MPAA? LTA? Tapered Annual Allowance? Let’s jargon bust Pension Allowances

havenifa

havenifa


Posted on: 13th August 2019

The world of finance and pensions is filled with jargon and the terminology can be hard to understand even for the most hardened financiers. So, grab a cuppa and let’s clear the jargon mist. 

The most common one you have probably heard of is the Lifetime Allowance. This is the ultimate limit to the amount of pension you can draw without incurring any additional tax charges. It covers any lump sums, such as your Tax-free cash or one-off payments, or any income you receive. 

The limit in the 2019/2020 tax year is £1,055,000 and is currently set to increase in line with inflation at the start of each tax year. 

The Lifetime allowance has been higher in the past. Its previous level was £1,250,000 before it was reduced in April 2016. Those who had or were likely to meet or surpass this level could apply for protection to keep this level of allowance providing they make no further contributions to any pension. This also applies to the lifetime allowance reductions in 2012 and 2014.

The Annual Allowance is the limit of total contributions that can be made into a pension within each tax year and still be eligible for tax relief. The current limit is £40,000. This allowance is applied to any contributions to your personal or workplace pensions and any increase in defined benefit (or Final Salary) entitlement.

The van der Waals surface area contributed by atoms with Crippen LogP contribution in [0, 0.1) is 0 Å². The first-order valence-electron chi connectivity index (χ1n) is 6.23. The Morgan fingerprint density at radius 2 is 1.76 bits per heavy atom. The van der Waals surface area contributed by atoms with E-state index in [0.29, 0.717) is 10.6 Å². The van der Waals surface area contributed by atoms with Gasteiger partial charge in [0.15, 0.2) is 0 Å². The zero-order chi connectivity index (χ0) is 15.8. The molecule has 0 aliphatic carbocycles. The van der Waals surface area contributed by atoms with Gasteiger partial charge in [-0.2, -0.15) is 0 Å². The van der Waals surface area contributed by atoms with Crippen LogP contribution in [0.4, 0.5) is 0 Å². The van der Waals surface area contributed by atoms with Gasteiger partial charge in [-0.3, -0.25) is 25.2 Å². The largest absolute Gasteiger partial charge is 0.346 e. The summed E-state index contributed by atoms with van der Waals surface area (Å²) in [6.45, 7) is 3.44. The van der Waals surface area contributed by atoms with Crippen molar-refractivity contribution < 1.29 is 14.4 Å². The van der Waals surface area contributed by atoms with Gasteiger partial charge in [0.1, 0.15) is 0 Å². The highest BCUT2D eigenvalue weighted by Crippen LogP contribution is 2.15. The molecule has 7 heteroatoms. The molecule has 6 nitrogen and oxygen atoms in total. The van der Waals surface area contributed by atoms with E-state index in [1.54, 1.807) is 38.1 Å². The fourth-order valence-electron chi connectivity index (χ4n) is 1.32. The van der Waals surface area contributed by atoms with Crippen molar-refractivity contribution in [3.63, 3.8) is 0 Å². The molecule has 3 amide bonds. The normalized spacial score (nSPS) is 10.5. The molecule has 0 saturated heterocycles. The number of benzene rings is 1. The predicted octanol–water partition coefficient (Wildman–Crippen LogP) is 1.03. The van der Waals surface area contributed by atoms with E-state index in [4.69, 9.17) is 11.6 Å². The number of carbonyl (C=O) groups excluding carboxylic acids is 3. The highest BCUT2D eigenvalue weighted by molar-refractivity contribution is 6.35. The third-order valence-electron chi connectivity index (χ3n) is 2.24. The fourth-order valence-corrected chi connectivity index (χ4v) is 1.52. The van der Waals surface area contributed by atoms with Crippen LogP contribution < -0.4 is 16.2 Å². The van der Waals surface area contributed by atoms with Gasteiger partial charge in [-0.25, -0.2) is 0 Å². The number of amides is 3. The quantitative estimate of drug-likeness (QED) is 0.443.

However, if you have not used your total £40,000 limit from the previous three tax years, it is possible to carry forward the unused allowances and contribute more then £40,000 in one year. More information on carry forward can be found here.

The Annual Allowance can be reduced if you earn over £150,000 or you have flexibly accessed your pensions.

I will tackle the high-income reduction first: The Tapered Annual Allowance is a reduction in the annual allowance for those who earn over £150,000. 

Simply – for every £2 earnt over £150,000, the annual allowance is reduced by £1 to a minimum level of £10,000.

Therefore, if your ‘adjusted income’ is over £210,000, your annual allowance will be £10,000. If you believe you may fall into this high-income bracket – head to the Gov website for some guidance or alternatively, get in touch! 

Since April 2016 when Pension Freedoms were introduced, you have been able to access your defined contribution/money purchase pensions anytime from the age of 55. Once you take a pound from any of these pensions, you become subject to the Money Purchase Annual Allowance which currently set at £4,000 and works in the same way as the standard annual allowance.

The Government set it at this level to stop recycling – where you take potentially tax-advantaged funds from your pension and recycle them back into your pension to reclaim tax relief. However, there have been some calls by pension providers to increase the limit to £10,000 to avoid the public inadvertently breaching this allowance and incurring a tax charge whilst they are working and accessing their pensions. 

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